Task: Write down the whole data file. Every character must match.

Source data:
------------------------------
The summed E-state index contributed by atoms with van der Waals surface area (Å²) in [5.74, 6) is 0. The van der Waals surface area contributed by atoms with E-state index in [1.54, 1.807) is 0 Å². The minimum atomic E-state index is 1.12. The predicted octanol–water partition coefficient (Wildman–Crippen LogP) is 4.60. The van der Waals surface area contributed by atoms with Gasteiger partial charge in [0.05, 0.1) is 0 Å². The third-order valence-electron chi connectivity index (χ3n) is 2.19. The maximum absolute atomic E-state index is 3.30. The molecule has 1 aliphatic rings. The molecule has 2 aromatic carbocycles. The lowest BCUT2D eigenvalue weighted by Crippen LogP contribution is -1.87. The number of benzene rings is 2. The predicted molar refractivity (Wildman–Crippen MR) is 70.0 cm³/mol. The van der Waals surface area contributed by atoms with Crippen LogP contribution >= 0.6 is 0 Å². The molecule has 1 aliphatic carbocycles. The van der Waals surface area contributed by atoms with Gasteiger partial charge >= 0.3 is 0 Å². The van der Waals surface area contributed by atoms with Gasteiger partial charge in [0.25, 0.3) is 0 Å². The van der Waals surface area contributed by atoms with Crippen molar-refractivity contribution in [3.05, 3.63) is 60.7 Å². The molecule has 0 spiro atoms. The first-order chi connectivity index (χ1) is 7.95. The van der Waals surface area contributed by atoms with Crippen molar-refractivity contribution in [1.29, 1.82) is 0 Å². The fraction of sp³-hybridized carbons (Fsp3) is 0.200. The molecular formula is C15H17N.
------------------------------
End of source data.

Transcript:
The summed E-state index contributed by atoms with van der Waals surface area (Å²) in [5.74, 6) is 0. The van der Waals surface area contributed by atoms with E-state index in [1.54, 1.807) is 0 Å². The minimum atomic E-state index is 1.12. The predicted octanol–water partition coefficient (Wildman–Crippen LogP) is 4.60. The van der Waals surface area contributed by atoms with Gasteiger partial charge in [0.05, 0.1) is 0 Å². The third-order valence-electron chi connectivity index (χ3n) is 2.19. The maximum absolute atomic E-state index is 3.30. The molecule has 1 aliphatic rings. The molecule has 2 aromatic carbocycles. The lowest BCUT2D eigenvalue weighted by Crippen LogP contribution is -1.87. The number of benzene rings is 2. The predicted molar refractivity (Wildman–Crippen MR) is 70.0 cm³/mol. The van der Waals surface area contributed by atoms with Crippen LogP contribution >= 0.6 is 0 Å². The molecule has 1 aliphatic carbocycles. The van der Waals surface area contributed by atoms with Gasteiger partial charge >= 0.3 is 0 Å². The van der Waals surface area contributed by atoms with Gasteiger partial charge in [0.25, 0.3) is 0 Å². The van der Waals surface area contributed by atoms with Crippen molar-refractivity contribution in [3.05, 3.63) is 60.7 Å². The molecule has 0 spiro atoms. The first-order chi connectivity index (χ1) is 7.95. The van der Waals surface area contributed by atoms with Crippen molar-refractivity contribution in [1.29, 1.82) is 0 Å². The fraction of sp³-hybridized carbons (Fsp3) is 0.200. The molecular formula is C15H17N.